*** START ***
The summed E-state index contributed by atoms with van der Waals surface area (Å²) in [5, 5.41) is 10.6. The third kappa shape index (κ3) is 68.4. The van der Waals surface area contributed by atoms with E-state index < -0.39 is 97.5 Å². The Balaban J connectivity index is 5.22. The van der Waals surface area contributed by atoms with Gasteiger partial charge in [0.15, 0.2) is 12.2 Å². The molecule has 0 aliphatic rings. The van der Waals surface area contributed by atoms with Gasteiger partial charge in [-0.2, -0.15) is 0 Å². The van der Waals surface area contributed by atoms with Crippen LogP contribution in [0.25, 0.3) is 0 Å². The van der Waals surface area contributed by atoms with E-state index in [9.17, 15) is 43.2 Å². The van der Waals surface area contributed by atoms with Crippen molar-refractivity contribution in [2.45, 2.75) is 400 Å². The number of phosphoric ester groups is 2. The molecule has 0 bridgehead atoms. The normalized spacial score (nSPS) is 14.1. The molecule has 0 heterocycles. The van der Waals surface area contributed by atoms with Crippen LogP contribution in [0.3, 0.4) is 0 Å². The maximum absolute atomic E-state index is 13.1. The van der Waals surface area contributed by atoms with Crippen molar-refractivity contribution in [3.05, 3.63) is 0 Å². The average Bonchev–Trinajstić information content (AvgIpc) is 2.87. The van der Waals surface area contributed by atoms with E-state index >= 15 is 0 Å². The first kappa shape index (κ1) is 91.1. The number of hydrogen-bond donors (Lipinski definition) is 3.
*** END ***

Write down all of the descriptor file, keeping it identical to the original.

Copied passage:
The summed E-state index contributed by atoms with van der Waals surface area (Å²) in [5, 5.41) is 10.6. The third kappa shape index (κ3) is 68.4. The van der Waals surface area contributed by atoms with E-state index < -0.39 is 97.5 Å². The Balaban J connectivity index is 5.22. The van der Waals surface area contributed by atoms with Gasteiger partial charge in [0.15, 0.2) is 12.2 Å². The molecule has 0 aliphatic rings. The van der Waals surface area contributed by atoms with Gasteiger partial charge in [-0.2, -0.15) is 0 Å². The van der Waals surface area contributed by atoms with Crippen LogP contribution in [0.25, 0.3) is 0 Å². The van der Waals surface area contributed by atoms with E-state index in [9.17, 15) is 43.2 Å². The van der Waals surface area contributed by atoms with Crippen molar-refractivity contribution in [2.45, 2.75) is 400 Å². The number of phosphoric ester groups is 2. The molecule has 0 bridgehead atoms. The normalized spacial score (nSPS) is 14.1. The molecule has 0 heterocycles. The van der Waals surface area contributed by atoms with Crippen LogP contribution in [0.3, 0.4) is 0 Å². The maximum absolute atomic E-state index is 13.1. The van der Waals surface area contributed by atoms with Crippen molar-refractivity contribution in [3.05, 3.63) is 0 Å². The average Bonchev–Trinajstić information content (AvgIpc) is 2.87. The van der Waals surface area contributed by atoms with E-state index >= 15 is 0 Å². The first kappa shape index (κ1) is 91.1. The number of hydrogen-bond donors (Lipinski definition) is 3.